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    Sustainable Feed Supply Chains to Reduce Your Scope 3 Emissions

    November 30, 2023

    For companies who have committed themselves to the fast-evolving landscape of corporate social responsibility, especially titans of the food and beverage industry, the pressure is on. “Cutting emissions” is no longer just talk; it's a tangible, urgent goal. The once far-off 2025 and 2030 climate targets—including those related to Scope 3 emissions—are now jagged peaks within view.

    Scope 3 emissions, often comprising 90% of the total emissions for companies with agricultural supply chains, pose a complex challenge due to the convoluted supply chains weaving from farm to factory to store shelf. They are difficult to trace and daunting to change. This is especially true for supply chains in animal agriculture, whether for meat, milk, or other products. Animals are a major part of why agriculture takes such a big slice of the global greenhouse gas emissions pie.

    Where should food and beverage companies begin? It turns out livestock feed is a major opportunity.

    The Impact of Livestock Production

    Let’s start by recognizing the size of the opportunity. Animal production, notably beef, contributes to 11% of global greenhouse gas emissions, equating to approximately 6.2 gigatons of CO2e. Livestock production is also a significant consumer of water, accounting for 12% of global freshwater use. In 2021, more than 13 billion kilograms of beef—roughly 28 billion pounds—were consumed in the United States alone.

    Livestock management not only produces emissions but also drives land-use change, with global livestock production responsible for 65% of observed land-use change between 1961 and 2011. Think of converting a forest or natural habitat into sites for grazing and managing cattle, or growing crops for an animal’s feed. In the United States, land-use change for cropland expansion contributes to 18% of total feed-related emissions for beef cattle.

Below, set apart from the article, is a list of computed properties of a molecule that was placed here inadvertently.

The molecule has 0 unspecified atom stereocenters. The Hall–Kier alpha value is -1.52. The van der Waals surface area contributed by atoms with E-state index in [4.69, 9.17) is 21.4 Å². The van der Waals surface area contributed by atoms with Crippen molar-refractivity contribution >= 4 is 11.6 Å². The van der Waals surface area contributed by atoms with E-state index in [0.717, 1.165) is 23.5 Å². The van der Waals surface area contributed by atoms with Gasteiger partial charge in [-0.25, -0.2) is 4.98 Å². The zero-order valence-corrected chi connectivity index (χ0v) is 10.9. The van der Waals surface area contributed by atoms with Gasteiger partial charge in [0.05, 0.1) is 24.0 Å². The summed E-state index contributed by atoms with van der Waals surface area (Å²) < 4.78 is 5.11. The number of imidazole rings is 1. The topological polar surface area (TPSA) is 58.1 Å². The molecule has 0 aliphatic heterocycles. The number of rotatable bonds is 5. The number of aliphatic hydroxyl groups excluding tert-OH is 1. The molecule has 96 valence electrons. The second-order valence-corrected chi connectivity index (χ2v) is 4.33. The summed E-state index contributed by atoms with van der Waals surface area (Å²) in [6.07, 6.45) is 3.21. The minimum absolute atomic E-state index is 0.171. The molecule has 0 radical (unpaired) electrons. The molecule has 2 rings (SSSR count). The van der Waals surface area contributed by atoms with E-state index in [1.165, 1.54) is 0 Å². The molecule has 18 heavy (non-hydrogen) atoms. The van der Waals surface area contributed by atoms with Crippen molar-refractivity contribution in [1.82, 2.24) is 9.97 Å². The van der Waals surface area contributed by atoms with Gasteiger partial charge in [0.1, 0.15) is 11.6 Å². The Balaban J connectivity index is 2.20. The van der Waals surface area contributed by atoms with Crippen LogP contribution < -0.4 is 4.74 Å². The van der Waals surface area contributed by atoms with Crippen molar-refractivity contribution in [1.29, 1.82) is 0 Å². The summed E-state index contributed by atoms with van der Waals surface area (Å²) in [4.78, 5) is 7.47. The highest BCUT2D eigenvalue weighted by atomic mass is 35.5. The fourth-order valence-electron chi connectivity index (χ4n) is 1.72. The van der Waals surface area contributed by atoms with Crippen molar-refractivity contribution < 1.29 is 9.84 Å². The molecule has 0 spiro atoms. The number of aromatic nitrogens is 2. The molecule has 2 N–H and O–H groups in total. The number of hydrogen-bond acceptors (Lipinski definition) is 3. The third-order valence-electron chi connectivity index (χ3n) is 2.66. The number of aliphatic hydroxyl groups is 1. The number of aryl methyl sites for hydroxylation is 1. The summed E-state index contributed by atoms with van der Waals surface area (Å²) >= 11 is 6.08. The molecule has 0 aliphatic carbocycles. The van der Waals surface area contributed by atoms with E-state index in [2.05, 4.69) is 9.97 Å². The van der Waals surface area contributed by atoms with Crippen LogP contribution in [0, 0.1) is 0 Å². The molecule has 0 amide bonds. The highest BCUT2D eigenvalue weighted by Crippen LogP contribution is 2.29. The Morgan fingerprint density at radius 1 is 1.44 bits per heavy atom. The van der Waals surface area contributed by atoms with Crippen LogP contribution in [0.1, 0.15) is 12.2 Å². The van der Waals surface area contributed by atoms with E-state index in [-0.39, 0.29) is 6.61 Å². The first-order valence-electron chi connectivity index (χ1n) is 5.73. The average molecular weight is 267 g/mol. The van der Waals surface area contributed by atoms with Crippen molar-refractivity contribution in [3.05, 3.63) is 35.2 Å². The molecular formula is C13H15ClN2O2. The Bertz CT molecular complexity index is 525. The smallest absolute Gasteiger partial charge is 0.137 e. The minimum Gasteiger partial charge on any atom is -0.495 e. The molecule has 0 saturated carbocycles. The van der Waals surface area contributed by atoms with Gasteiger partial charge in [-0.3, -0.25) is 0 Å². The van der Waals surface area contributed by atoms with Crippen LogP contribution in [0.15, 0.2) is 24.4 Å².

Various sources contribute to emissions in cattle management, including enteric fermentation, manure production, energy use, and off-farm processing. The production of stage of beef takes the lion's share of emissions, and up to 20% of those are related to cattle feed. In the United States, over 6 billion bushels of corn annually serve as animal feed, generating 70 million metric tons of CO2e. Changing how grain for feed is grown will, therefore, have a crucial impact on mitigating all kinds of greenhouse gas emissions and preserving the climate.

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    By the Numbers...
    11% of global GHG emissions attributed to livestock production (>80% of which is beef)
    12% of worldwide freshwater use is attributed to global livestock
    20% of beef’s substantial carbon footprint comes from feed production
    65% of land-use change (LUC) over a 50-year period was driven by livestock production

    Understanding the environmental implications of livestock production is vital, considering not only direct emissions but also the broader impact on land use, water resources, and the entire supply chain. Companies in the food and beverage industry are faced with the daunting prospect of navigating this complex landscape to fulfill their sustainability commitments. And this is where Indigo Ag comes in.

    Scope 3 Solutions